**a**) inductor resistance R

_{L}; (

**b**) transistor resistance R

_{T}; (

**c**) diode resistance R

_{D}.

_{A}= 75%, it can reach up to 16%. This indicates that boost converters are more sensitive to parasitic resistances than buck converters. The influence of the parasitic resistances on the input resistances of a boost converter is noticeable for higher duty cycles even if the parasitic resistances are relatively small.

**Figure A2.**Influence of a specific parasitic resistance on the input resistance of a boost converter, for different duty cycle values. The figures represent a percentage error calculated with Equation (A1) for different values of: (

**a**) inductor resistance R

_{L}; (

**b**) transistor resistance R

_{T}; (

**c**) diode resistance R

_{D}.

**Figure A3.**Change in the panel’s maximum power point resistance caused by temperature (measured for a 10 W panel).

Name | Symbol | Value | Unit |
---|---|---|---|

Dimension | W × L | 290 × 330 | mm |

Peak power | P_{max} | 10 | W |

Maximum power current | I_{mp} | 0.57 | A |

Maximum power voltage | V_{mp} | 17.49 | V |

Short circuit current | I_{sc} | 0.61 | A |

Open circuit voltage | V_{oc} | 21.67 | V |

Name | Symbol | Value | Unit |
---|---|---|---|

Dimension | W × L | 231 × 186 | mm |

Peak power | P_{max} | 5 | W |

Maximum power current | I_{mp} | 0.30 | A |

Maximum power voltage | V_{mp} | 16.5 | V |

Short circuit current | I_{sc} | 0.34 | A |

Open circuit voltage | V_{oc} | 21.0 | V |

## Appendix B

^{2}was achieved at 70% of the bulbs’ maximum power and a distance of 55 cm from the light source.

**Figure A5.**A measuring system incorporating a PIC32MZ microcontroller, used to control the buck converter and measure the input current, input voltage, and temperature of the panel.

## Appendix C. Analysis of the Errors

- δ
_{m-i}: error between the measurement results and the model of an ideal converter (Equation (1)); - δ
_{m-ni}: error between the measurement results and the model of a non-ideal converter (Equation (3)).

_{th}is the theoretical value of input resistance calculated with Equations (1) or (3) and R

_{m}is the input resistance calculated as the ratio between the measured values of the voltage and the current.

Irradiance W/m ^{2} | 5 Ω Load Resistance | 10 Ω Load Resistance | ||
---|---|---|---|---|

δ_{m-i}% | δ_{m-ni}% | δ_{m-i}% | δ_{m-ni}% | |

85 | - | - | 19.8 | 10.8 |

115 | 33 | 17.9 | 15.2 | 5.71 |

153 | 27.5 | 11.3 | 16 | 6.69 |

193 | 25.7 | 9.08 | 14.5 | 5.04 |

237 | 23.3 | 6.16 | 13.8 | 4.32 |

289 | 22.5 | 5.25 | 12.9 | 3.33 |

345 | 22.1 | 4.85 | 12.1 | 2.4 |

406 | 21.5 | 4.17 | 12 | 2.31 |

465 | 21 | 3.57 | 11.4 | 1.75 |

540 | 20.8 | 3.3 | 11.2 | 1.47 |

617 | 20.2 | 2.64 | 11 | 1.30 |

692 | 20.3 | 2.82 | 10.9 | 1.26 |

776 | 19.8 | 2.23 | 10.8 | 1.20 |

860 | 19.7 | 2.14 | 10.6 | 0.995 |

940 | 19.6 | 2.01 | 10.5 | 0.908 |

Irradiance W/m ^{2} | 5 Ω Load Resistance | 10 Ω Load Resistance | ||
---|---|---|---|---|

δ_{m-i}% | δ_{m-ni}% | δ_{m-i}% | δ_{m-ni}% | |

85 | 29 | 13.1 | 18 | 8.95 |

115 | 25.8 | 9.22 | 15.9 | 6.56 |

153 | 24.1 | 7.22 | 14 | 4.57 |

193 | 23 | 5.89 | 13.1 | 3.56 |

237 | 22.2 | 5 | 12.3 | 2.76 |

289 | 21.7 | 4.41 | 11.8 | 2.19 |

345 | 20.7 | 3.31 | 11.1 | 1.46 |

406 | 20.3 | 2.86 | 10.9 | 1.32 |

465 | 20.1 | 2.66 | 11 | 1.48 |

540 | 19.9 | 2.42 | 11 | 1.47 |

617 | 19.6 | 2.13 | 10.7 | 1.15 |

692 | 19.5 | 2.08 | 11.2 | 1.74 |

776 | 19.7 | 2.39 | 11.8 | 2.42 |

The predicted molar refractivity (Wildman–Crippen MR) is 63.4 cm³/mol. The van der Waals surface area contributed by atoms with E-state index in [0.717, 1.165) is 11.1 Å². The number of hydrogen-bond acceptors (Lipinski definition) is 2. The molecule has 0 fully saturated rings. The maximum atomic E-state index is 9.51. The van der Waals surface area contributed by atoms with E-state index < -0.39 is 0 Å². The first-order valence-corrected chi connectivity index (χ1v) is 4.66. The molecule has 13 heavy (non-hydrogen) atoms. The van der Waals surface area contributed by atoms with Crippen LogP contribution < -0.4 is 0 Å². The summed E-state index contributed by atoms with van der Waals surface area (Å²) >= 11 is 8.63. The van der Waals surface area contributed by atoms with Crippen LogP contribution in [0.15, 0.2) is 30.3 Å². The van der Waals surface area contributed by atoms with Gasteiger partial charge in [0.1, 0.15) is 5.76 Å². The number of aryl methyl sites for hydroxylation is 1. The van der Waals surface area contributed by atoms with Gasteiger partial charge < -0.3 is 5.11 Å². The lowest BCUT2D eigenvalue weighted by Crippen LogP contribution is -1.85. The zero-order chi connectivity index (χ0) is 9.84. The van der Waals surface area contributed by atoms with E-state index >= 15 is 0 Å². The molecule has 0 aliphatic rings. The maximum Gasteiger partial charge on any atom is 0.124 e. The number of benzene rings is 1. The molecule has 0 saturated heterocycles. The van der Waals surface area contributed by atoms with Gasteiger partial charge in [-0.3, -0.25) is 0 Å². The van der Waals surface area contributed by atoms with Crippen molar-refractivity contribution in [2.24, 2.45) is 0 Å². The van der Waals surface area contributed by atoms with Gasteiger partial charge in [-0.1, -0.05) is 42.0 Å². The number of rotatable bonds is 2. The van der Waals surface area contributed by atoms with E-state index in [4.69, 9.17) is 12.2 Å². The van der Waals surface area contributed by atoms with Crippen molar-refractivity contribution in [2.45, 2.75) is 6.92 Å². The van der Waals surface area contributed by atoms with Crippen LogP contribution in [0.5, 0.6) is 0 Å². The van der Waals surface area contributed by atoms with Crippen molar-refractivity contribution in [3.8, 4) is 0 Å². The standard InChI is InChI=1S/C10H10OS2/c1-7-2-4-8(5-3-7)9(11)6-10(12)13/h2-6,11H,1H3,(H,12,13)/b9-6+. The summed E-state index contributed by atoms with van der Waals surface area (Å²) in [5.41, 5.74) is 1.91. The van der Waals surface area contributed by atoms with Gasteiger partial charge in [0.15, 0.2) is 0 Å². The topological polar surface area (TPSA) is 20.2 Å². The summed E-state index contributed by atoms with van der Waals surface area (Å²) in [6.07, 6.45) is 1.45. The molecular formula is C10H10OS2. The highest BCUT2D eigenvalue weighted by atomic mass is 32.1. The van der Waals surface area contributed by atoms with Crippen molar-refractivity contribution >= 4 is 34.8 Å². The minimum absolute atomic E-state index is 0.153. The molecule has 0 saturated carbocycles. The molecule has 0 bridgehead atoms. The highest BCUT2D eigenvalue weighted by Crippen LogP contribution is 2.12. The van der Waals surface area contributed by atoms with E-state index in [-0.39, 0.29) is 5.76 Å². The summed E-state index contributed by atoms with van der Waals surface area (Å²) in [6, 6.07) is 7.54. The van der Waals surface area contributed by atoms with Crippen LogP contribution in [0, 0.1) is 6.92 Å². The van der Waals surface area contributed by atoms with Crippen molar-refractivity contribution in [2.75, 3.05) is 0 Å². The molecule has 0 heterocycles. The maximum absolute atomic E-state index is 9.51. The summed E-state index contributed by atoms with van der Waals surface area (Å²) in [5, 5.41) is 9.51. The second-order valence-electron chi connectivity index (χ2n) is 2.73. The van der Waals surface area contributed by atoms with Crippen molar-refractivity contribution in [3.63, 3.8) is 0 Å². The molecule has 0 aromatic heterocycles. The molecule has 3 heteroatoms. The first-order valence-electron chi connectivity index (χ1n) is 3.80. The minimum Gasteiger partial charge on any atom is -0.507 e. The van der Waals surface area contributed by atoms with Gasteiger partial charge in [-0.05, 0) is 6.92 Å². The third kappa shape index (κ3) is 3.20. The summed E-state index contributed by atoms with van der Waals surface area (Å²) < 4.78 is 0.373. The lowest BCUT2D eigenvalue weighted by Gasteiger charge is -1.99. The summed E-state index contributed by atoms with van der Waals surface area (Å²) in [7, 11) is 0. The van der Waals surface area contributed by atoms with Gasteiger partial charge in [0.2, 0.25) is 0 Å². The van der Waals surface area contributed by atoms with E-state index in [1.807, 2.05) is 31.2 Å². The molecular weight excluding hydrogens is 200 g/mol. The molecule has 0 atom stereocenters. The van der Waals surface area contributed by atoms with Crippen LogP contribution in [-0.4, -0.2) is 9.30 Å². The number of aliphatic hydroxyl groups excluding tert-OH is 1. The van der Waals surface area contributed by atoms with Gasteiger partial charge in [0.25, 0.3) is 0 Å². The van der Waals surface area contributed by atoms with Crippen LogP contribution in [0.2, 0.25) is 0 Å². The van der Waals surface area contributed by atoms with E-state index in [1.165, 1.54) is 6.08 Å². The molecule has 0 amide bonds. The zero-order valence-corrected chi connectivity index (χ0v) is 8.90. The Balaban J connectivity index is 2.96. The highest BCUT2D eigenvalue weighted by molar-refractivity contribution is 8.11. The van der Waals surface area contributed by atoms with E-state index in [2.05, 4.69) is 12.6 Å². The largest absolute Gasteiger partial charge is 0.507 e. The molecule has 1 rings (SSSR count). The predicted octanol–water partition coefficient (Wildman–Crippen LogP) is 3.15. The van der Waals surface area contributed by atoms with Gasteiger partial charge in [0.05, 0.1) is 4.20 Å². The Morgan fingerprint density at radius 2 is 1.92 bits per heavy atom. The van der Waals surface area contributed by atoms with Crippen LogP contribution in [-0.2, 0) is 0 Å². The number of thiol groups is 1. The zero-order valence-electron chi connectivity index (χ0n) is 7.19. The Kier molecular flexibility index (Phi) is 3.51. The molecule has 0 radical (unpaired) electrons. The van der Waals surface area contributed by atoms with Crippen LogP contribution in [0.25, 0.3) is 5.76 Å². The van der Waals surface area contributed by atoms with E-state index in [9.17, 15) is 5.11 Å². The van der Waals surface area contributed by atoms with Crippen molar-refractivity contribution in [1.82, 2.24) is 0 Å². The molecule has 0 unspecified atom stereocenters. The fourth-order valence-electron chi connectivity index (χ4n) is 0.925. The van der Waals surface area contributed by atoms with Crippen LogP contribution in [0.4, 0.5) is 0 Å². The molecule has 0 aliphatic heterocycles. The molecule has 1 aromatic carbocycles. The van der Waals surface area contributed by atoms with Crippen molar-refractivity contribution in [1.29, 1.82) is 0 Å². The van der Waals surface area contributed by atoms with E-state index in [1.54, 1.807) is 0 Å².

860 | 20 | 2.76 | 11.7 | 2.38 |

940 | 19.5 | 2.29 | 11.8 | 2.52 |

## Appendix D

_{MPP}(Figure A7b), an adjacent duty cycle (Figure A7c) can be taken as the maximum power point value). If the duty cycle has a relatively large value, the error caused by the input resistance miscalculation is not significant. However, if the duty cycle is low, then a wrong D

_{MPP}value can cause large differences between the measured and calculated input resistances.

**Figure A7.**Impact of fluctuations in the power curve on the identification of the duty cycle at the maximum power point. (

**a**) A power fluctuation. (

**b**) Duty cycle at the actual maximum power point. (

**c**) Duty cycle at the fluctuation.

**Figure A8.**Influence of 0.5% deviation in the duty cycle on the input resistance calculations of a buck converter.

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**Figure 4.**Input resistance of the (

**a**) buck and (

**b**) boost converters as a function of the duty cycle. The solid line is the ideal model, and the dashed line is the model with parasitic resistances.

**Figure 5.**A dedicated system for the measurement of the I-V characteristics of a photovoltaic panel and searching for the maximum power point resistance.

**Figure 8.**Input resistance of a buck converter at the maximum power point for different irradiance levels: (

**a**) PV 10 W, R

_{LOAD}= 10 Ω; (

**b**) PV 10 W, R

_{LOAD}= 5 Ω; (

**c**) PV 5 W, R

_{LOAD}= 10 Ω; and (

**d**) PV 5 W, R

_{LOAD}= 5 Ω. The solid line is the ideal model, the dashed lines are the model with parasitic resistances, and the dots represent the experimental data (measurements).

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**MDPI and ACS Style**

Walczak, M.; Bychto, L.
Influence of Parasitic Resistances on the Input Resistance of Buck and Boost Converters in Maximum Power Point Tracking (MPPT) Systems. *Electronics* **2021**, *10*, 1464.
https://doi.org/10.3390/electronics10121464

**AMA Style**

Walczak M, Bychto L.
Influence of Parasitic Resistances on the Input Resistance of Buck and Boost Converters in Maximum Power Point Tracking (MPPT) Systems. *Electronics*. 2021; 10(12):1464.
https://doi.org/10.3390/electronics10121464

**Chicago/Turabian Style**

Walczak, Marcin, and Leszek Bychto.
2021. "Influence of Parasitic Resistances on the Input Resistance of Buck and Boost Converters in Maximum Power Point Tracking (MPPT) Systems" *Electronics* 10, no. 12: 1464.
https://doi.org/10.3390/electronics10121464